Framing and composition
Framing and composition can help make you photographs look more dynamic and interesting. The world is an incredible place and more often than not the natural beauty of trees, canyons and mountains alike will help frame your photographs for you. Decide what you want to be the main subject of the photo and place the framing objects around the edges of the photo, this will isolate the subject and draw your audience's eyes to what you want them to see, clever ay?
One thing that all photographers must understand is the 'Rule of Thirds', this is by no means something that you have stick to, after all rules are meant to be broken, right? But, it's good to know as a budding travel photographer. The rule of thirds is very versatile and can be used on any subject and it will teach you that putting your subject smack bang in the middle of your frame is never a good idea, it can be boring and can make your photograph look awkward. Instead divide your image up using two horizontal lines and two vertical lines. You can then position your subject along these lines or where the two points meet. It will be hard to start with, but it will soon become second nature to you. After all the composition of your photograph is your way of telling a story, so make sure it's a good one!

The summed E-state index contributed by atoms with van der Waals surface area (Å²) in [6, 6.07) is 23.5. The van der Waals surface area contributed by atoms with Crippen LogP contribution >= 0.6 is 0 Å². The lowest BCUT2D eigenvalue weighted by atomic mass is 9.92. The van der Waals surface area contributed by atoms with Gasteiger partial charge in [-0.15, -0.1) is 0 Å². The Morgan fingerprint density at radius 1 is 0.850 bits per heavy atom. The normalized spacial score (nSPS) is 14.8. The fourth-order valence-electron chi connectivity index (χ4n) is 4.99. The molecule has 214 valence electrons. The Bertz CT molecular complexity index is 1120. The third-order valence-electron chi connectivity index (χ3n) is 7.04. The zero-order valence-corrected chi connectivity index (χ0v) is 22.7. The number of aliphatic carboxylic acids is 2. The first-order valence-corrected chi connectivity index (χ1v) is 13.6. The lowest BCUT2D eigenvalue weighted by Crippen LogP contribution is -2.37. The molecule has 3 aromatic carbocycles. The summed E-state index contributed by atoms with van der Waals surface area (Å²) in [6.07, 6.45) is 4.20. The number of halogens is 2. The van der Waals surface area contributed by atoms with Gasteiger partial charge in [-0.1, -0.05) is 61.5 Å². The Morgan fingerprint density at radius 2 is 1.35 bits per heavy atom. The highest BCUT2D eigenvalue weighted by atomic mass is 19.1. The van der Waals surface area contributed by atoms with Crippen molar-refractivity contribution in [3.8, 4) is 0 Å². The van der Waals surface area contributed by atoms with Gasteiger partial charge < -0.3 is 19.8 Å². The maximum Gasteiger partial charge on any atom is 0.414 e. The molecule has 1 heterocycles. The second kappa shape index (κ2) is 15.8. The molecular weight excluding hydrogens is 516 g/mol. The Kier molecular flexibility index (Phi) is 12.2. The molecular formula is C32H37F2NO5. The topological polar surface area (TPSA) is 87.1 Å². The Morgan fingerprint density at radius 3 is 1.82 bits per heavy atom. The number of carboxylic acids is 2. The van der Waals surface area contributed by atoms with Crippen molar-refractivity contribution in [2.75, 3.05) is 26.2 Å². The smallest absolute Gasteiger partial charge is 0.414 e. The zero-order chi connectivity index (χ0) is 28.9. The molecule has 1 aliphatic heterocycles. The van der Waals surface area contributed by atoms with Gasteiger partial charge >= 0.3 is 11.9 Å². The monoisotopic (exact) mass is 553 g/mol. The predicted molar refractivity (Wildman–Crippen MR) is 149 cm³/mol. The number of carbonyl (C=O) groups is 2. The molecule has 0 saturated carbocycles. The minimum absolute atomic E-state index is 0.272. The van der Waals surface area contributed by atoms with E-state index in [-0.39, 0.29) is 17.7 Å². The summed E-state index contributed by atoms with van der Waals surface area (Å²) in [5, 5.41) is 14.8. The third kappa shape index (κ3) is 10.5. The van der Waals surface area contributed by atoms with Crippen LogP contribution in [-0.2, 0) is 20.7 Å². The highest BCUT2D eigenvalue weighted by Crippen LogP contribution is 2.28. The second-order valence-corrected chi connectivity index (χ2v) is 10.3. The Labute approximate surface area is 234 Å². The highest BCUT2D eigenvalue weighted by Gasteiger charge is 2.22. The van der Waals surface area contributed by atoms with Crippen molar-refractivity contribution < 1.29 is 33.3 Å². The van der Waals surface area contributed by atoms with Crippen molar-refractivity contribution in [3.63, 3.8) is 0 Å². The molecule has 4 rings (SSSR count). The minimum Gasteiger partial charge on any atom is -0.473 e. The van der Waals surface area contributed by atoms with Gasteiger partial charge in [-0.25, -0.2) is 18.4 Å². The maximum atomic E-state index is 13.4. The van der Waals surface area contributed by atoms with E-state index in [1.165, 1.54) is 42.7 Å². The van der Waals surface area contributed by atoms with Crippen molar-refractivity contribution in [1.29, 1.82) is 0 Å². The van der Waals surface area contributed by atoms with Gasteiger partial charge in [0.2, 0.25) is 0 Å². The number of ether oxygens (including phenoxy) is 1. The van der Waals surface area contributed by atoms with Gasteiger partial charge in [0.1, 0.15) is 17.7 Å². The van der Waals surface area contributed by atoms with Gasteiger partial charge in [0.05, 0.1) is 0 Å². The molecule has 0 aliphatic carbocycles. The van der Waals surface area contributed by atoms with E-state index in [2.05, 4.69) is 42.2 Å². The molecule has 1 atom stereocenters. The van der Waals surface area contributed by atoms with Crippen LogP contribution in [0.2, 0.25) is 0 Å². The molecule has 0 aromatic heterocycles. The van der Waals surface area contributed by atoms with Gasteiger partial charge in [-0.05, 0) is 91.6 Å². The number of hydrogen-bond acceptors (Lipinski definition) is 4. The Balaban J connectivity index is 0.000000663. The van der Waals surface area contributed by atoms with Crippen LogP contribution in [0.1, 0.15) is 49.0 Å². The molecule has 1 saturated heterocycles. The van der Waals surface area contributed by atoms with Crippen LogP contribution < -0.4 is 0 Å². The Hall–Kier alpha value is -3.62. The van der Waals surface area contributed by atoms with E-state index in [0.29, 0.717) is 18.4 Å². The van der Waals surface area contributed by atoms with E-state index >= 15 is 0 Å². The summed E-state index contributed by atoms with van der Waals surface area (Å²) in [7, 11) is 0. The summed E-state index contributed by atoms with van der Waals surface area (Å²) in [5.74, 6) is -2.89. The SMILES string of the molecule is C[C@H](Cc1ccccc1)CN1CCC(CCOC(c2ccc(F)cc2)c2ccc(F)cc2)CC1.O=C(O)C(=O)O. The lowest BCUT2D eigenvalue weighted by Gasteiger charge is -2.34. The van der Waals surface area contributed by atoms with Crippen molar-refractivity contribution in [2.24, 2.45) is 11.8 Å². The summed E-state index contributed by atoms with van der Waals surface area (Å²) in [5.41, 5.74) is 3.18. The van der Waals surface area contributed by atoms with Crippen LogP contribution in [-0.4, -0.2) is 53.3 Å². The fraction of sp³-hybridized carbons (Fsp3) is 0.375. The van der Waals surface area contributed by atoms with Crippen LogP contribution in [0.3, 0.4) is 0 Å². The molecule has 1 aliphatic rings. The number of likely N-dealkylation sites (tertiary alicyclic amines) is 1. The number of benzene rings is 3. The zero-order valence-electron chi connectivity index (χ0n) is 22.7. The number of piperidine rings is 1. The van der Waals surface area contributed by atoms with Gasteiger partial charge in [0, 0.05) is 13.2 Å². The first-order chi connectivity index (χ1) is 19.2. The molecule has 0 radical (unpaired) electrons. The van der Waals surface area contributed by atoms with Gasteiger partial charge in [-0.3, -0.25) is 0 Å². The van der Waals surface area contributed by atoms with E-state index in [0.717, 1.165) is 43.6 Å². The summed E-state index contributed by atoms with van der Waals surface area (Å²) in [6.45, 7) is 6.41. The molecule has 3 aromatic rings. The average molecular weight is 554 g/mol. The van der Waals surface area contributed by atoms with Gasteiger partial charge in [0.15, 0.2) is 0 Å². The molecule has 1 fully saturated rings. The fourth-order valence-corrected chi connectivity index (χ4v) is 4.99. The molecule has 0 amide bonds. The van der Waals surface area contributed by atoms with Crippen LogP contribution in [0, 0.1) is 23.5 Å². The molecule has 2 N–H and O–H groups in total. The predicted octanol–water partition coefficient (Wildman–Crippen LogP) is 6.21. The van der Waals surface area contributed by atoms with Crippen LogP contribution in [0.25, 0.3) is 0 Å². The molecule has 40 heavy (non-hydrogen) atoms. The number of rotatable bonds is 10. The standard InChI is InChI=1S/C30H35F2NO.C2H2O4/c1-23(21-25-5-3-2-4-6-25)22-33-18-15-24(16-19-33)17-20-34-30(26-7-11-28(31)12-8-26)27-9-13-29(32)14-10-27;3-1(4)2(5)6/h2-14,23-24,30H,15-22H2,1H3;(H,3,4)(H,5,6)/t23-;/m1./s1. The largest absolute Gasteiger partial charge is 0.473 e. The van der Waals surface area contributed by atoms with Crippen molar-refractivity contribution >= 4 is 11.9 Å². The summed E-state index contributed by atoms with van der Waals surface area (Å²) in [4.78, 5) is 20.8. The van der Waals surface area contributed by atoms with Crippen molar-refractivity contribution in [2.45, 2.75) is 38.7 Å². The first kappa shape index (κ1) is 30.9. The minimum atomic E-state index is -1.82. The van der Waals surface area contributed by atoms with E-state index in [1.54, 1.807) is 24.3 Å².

This doesn't just apply to travel photography, but to photography in general – those photos aren't going to take themselves. Move closer to the object that you are taking a photo of; rather than a generic photo of a cathedral, move closer and photograph the unique and intricate detail of the architecture. If it's a person you're taking a photograph of, don't be afraid to ask them if you can photograph them close up, it will make your image more unique and interesting. If the lighting isn't working out for you, maybe try moving around the subject till you get the better shot. If you're camera has a zoom, use it! Zoom in and out on the subject, your eye will instantly know when it sees that perfect photograph.
Photography is a key part of anyone's travels, it will give you a set of memories that will stand the test of time and make your online friends extremely jealous. The best thing to remember when out photographing your travels, is to have fun. And remember that becoming the next best travel photographer won't happen overnight, in fact Henri Cartier-Bresson, who is one of the world's best photographers, once said "Your first 10,000 photographs are your worst". He doesn't mean this literally - Bresson simply tells you that photography is hard work, and that you have to stick with it and your hard work will pay off in the end!
If you guys have any more useful tips on how to get the best out of your camera and create beautiful travelling memories, then let us know below!